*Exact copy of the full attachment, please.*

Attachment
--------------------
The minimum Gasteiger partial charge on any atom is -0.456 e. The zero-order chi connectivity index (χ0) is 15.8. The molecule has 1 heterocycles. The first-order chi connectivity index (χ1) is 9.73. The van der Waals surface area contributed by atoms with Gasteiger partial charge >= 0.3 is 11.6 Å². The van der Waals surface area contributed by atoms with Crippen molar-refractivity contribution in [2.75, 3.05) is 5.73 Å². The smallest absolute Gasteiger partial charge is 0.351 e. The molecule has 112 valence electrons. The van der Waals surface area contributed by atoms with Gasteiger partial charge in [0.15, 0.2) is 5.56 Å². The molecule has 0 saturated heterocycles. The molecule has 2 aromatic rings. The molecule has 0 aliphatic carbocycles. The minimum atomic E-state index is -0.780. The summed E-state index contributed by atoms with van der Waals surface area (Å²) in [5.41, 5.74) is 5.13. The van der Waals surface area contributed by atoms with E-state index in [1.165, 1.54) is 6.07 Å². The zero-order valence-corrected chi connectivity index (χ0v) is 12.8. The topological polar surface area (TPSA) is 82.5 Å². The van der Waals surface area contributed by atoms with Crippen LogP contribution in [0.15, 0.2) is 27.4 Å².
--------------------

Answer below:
The minimum Gasteiger partial charge on any atom is -0.456 e. The zero-order chi connectivity index (χ0) is 15.8. The molecule has 1 heterocycles. The first-order chi connectivity index (χ1) is 9.73. The van der Waals surface area contributed by atoms with Gasteiger partial charge >= 0.3 is 11.6 Å². The van der Waals surface area contributed by atoms with Crippen molar-refractivity contribution in [2.75, 3.05) is 5.73 Å². The smallest absolute Gasteiger partial charge is 0.351 e. The molecule has 112 valence electrons. The van der Waals surface area contributed by atoms with Gasteiger partial charge in [0.15, 0.2) is 5.56 Å². The molecule has 0 saturated heterocycles. The molecule has 2 aromatic rings. The molecule has 0 aliphatic carbocycles. The minimum atomic E-state index is -0.780. The summed E-state index contributed by atoms with van der Waals surface area (Å²) in [5.41, 5.74) is 5.13. The van der Waals surface area contributed by atoms with E-state index in [1.165, 1.54) is 6.07 Å². The zero-order valence-corrected chi connectivity index (χ0v) is 12.8. The topological polar surface area (TPSA) is 82.5 Å². The van der Waals surface area contributed by atoms with Crippen LogP contribution in [0.15, 0.2) is 27.4 Å².